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Melatonin for sleep disorders
Melatonin for sleep disorders
This leaflet is about the use of melatonin to help children who have difficulty getting to sleep at the start of the night.
This leaflet is for parents and carers about how to use this medicine in children. Our information sometimes differs from that provided by the manufacturers, because their information is usually aimed at adults. Please read this leaflet carefully.Keep it somewhere safe so that you can read it again
Name of medicine
Common brand: Circadin® (modified-release tablets)
Melatonin is available in a range of branded products.
Why is it important for my child to take this medicine?
Poor sleep can affect your child’s physical health, mood, behaviour and development. Melatonin may help your child to get into a regular sleep pattern.
What is melatonin available as?
- Modified-release tablets (Circadin): 2 mg
- Tablets and capsules from 0.5 to 5 mg (these have to be ordered specially by your pharmacist)
- Liquid medicine: 5 mg per 5 mL (this has to be ordered specially from your pharmacist)
When should I give melatonin?
Melatonin is given once a day, between half an hour and an hour before your child’s agreed bedtime.
Give the medicine at about the same time each day so that this becomes part of your child’s daily routine, which will help you to remember.
How much should I give?
Your doctor will work out the amount of melatonin (the dose) that is right for your child. The dose will be shown on the medicine label.
Your doctor will probably recommend that your child has a low dose to start with. They may then increase the dose until your child’s sleep problems have improved. Normally, the dose will not be more than 10 mg per day.
It is important that you follow your doctor’s instructions about how much to give.
How should I give melatonin?
Modified-release tablets (Circadin) should be swallowed whole unless your doctor or pharmacist has told you otherwise. Your child should not chew the tablet. Sometimes, your doctor or pharmacist may tell you to crush it – this will make it act faster, but the effect will not last as long.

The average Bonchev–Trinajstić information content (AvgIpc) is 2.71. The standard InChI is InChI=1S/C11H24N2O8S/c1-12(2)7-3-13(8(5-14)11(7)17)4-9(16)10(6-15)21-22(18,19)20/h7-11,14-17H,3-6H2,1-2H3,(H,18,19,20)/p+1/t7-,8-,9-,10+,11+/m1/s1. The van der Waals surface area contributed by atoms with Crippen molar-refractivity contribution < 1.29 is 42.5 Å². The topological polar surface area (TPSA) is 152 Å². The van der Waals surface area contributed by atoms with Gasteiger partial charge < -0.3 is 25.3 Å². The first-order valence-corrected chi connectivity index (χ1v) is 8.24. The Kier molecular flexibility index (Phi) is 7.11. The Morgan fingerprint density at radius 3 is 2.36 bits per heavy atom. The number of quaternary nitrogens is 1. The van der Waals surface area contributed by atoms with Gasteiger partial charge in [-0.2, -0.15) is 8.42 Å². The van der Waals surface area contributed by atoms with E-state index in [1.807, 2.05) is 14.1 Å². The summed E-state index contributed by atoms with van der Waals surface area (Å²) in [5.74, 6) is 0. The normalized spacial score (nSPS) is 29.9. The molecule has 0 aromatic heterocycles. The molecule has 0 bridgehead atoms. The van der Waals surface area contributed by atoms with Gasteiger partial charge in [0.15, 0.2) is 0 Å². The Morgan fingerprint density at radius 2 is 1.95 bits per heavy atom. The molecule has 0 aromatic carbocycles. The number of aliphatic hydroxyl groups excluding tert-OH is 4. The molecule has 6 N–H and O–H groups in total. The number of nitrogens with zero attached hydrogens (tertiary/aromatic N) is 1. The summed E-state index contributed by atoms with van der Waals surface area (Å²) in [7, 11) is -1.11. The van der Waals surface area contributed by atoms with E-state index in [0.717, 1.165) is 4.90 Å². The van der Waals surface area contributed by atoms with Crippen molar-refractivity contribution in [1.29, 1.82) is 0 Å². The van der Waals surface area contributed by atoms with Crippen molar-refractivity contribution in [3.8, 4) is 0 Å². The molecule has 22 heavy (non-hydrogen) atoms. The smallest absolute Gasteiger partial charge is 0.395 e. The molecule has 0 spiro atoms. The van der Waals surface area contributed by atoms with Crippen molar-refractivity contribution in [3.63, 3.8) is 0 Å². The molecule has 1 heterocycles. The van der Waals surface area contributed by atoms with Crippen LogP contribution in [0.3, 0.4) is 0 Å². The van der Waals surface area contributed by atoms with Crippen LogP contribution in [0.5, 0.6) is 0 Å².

Other tablets and capsules should be swallowed with a glass of water, milk or juice.
You can crush the tablet or open the capsule, and mix the contents with a small amount of cold or room temperature soft food such as yogurt, jam or mashed potato. Make sure your child swallows it straight away, without chewing.
Liquid medicine: Measure out the right amount using an oral syringe or medicine spoon. You can get these from your pharmacist. Do not use a kitchen teaspoon as it will not give the right amount.
When should the medicine start working?
Your child should feel sleepy about 30 minutes to an hour after taking a dose of melatonin.
What if my child is sick (vomits)?
- If your child is sick less than 30 minutes after having a dose of melatonin, give them the same dose again.
- If your child is sick more than 30 minutes after having a dose of melatonin, you do not need to give them another dose that night.
If your child is sick again, seek advice from your family doctor, pharmacist or hospital.
What if I forget to give it?
If you miss a dose and your child is already asleep, wait until the next day and give the normal dose as usual. If your child is still awake, give them the normal dose.
What if I give too much?
If you think you may have given your child too much melatonin, contact your doctor or local NHS services (details at end of leaflet). Have the medicine or packaging with you if you telephone for advice.
Are there any possible side-effects?